One of the main concerns for any type of investing is market volatility. Volatility measures the degree to which prices change over time. Another way to think of volatility is in terms of price swings. The greater and more frequently an investment's price swings, the higher its volatility. Investments with high volatility have a high degree of risk because their prices are unstable.
It is important to note that short-term volatility is not necessarily indicative of a long-term trend. A security can be highly volatile on a daily basis but show long-term patterns of growth or stability. Some investments may maintain purchasing power over time, but can fluctuate wildly in the short term.
The advantage of long-term investing is found in the relationship between volatility and time. Investments held for longer periods tend to exhibit lower volatility than those held for shorter periods. The longer you invest, the more likely you will be able to weather low market periods. Assets with higher short-term volatility risk (such as stocks) tend to have higher returns over the long term than less volatile assets such as money markets.
Staying invested in the market over the long term has historically paid off.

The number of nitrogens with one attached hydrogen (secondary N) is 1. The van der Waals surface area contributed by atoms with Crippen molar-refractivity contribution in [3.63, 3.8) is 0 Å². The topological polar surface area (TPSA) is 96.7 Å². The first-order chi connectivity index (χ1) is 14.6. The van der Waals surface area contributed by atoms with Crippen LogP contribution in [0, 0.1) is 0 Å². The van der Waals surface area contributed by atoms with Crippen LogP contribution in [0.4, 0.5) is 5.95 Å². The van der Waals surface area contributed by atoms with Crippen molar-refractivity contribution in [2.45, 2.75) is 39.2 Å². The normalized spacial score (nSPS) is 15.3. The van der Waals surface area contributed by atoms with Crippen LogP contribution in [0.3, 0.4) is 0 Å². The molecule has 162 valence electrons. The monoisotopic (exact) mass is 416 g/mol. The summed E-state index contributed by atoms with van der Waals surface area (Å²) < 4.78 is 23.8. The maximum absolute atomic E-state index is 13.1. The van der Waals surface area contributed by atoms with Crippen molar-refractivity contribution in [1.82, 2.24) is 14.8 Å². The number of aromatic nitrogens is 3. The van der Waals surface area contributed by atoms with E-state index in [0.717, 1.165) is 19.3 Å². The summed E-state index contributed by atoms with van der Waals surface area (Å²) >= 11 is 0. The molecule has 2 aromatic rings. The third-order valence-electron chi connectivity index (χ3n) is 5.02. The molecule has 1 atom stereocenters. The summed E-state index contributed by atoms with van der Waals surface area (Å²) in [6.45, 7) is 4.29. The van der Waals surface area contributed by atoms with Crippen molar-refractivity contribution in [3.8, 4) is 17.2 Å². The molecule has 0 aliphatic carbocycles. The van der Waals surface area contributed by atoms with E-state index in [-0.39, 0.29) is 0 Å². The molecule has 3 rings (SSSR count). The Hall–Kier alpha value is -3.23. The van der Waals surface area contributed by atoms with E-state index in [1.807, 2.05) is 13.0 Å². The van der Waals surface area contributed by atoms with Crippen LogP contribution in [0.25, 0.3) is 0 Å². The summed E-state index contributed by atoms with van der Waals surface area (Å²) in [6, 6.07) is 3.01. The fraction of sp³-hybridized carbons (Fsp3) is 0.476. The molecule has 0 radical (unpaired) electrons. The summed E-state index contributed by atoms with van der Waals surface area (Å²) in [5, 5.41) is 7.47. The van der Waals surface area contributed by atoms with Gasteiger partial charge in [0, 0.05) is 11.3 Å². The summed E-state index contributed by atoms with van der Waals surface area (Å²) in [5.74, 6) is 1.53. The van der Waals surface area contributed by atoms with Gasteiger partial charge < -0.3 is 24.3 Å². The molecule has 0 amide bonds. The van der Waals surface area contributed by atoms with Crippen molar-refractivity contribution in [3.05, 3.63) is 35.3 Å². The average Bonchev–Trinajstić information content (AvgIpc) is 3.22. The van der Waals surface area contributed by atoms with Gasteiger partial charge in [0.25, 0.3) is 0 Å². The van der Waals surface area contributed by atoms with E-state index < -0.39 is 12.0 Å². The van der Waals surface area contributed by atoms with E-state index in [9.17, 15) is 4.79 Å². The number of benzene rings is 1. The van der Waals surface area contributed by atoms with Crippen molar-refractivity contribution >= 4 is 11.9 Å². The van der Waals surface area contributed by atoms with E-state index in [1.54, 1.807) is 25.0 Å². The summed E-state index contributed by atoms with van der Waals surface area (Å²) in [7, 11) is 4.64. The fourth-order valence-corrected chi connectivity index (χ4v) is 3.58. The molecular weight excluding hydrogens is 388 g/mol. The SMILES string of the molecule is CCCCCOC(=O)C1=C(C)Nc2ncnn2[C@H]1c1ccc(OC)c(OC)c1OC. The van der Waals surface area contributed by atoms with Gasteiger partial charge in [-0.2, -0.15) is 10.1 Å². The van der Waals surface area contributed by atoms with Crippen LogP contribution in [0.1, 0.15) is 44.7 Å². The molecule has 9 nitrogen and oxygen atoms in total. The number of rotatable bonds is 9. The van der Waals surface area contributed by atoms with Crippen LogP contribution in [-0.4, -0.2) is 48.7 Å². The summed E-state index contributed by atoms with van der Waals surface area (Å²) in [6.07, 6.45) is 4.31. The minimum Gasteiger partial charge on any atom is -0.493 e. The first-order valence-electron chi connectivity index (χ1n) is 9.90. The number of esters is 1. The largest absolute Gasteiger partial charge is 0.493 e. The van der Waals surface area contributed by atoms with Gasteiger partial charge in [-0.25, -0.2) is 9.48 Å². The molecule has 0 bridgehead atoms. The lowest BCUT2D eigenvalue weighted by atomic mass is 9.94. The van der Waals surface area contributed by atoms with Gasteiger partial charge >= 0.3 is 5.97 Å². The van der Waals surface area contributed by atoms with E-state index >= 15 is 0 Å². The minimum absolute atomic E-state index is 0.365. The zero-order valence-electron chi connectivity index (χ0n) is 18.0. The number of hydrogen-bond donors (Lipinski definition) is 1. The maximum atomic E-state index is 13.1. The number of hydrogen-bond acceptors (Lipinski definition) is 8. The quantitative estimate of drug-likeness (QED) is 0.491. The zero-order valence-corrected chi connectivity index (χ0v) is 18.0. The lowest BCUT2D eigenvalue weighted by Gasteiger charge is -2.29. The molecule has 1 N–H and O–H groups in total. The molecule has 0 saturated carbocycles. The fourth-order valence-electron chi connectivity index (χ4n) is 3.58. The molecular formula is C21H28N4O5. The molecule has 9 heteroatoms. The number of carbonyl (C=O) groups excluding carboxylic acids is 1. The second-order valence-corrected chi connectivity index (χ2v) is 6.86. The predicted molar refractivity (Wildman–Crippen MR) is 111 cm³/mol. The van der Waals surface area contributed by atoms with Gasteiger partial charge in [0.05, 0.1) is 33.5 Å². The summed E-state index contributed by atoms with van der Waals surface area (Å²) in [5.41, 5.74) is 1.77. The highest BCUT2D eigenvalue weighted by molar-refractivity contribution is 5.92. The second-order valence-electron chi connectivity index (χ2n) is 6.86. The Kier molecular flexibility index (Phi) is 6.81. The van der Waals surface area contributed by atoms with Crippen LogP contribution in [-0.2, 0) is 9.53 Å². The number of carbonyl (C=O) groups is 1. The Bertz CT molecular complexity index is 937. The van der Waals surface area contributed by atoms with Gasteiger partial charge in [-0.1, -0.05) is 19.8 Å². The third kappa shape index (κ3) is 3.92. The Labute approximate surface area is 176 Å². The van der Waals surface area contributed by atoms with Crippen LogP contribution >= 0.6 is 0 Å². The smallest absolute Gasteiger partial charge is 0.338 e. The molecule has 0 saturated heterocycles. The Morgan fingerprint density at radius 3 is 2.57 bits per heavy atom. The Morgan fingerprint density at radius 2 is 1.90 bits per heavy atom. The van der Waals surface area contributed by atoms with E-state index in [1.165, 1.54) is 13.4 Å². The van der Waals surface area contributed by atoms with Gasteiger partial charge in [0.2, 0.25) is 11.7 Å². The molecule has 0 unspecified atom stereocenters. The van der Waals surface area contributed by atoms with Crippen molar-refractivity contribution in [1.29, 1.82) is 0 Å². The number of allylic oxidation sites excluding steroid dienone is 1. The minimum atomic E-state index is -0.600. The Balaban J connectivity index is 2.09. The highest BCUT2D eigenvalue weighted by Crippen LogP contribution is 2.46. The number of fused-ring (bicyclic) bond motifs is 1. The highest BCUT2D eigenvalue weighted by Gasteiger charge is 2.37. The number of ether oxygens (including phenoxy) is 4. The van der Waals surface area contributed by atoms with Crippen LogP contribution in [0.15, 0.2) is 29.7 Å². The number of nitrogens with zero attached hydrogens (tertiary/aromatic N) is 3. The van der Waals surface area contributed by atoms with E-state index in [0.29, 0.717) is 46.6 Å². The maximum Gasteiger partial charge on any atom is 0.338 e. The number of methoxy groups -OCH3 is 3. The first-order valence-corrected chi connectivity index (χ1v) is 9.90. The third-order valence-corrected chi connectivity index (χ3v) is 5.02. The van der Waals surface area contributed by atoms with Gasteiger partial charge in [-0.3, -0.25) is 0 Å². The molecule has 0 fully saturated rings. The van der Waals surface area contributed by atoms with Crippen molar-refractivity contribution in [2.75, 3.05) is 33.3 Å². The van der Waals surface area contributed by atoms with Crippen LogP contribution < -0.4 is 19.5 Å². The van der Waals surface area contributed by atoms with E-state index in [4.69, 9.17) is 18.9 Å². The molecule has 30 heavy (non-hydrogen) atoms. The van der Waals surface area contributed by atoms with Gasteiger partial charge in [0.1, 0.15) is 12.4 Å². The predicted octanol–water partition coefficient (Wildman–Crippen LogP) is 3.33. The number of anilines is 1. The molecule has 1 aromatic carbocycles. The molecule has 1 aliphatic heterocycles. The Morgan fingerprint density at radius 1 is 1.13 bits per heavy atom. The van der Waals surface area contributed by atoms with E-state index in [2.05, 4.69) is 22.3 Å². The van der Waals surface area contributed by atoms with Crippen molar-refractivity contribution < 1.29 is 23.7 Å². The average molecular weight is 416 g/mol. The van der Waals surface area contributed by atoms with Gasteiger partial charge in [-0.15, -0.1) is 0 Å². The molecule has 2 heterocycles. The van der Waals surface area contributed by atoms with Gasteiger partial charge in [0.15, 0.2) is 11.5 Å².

It is very difficult and risky to time the market. Many people panic when they see reports of a falling stock market. However, staying invested in the market over the long term has historically paid off. Although short-term fluctuations seem random, the stock market tends to reflect the overall growth and productivity of the economy in the long run.
Putting your money in long-term rather than short-term investments also provides tax advantages on capital gains. Often long-term gains (those held over 12 months) are taxed at rates below your income tax bracket. Short-term gains, on the other hand, are taxed as regular income.
Long-term investing might also save you other expenses, such as transaction costs from active trading. Certain mutual funds may defer sales charges if you hold your shares for a long period.
There are many reasons for you to invest for the long term. Saving for retirement or a college education, for a future house, or to provide funds for the long-term care of your parents are all common goals of long-term investing.
Once you decide to become a long-term investor, you'll need to choose some investments and strategies based on your risk tolerance and desired returns—investments such as growth stocks and long-maturity bonds as well as strategies such as buying and holding, and tax sheltering. Finally, before you decide to make a long-term investment, you must keep in mind that along with its benefits come the drawbacks of limited liquidity and increased business risk.
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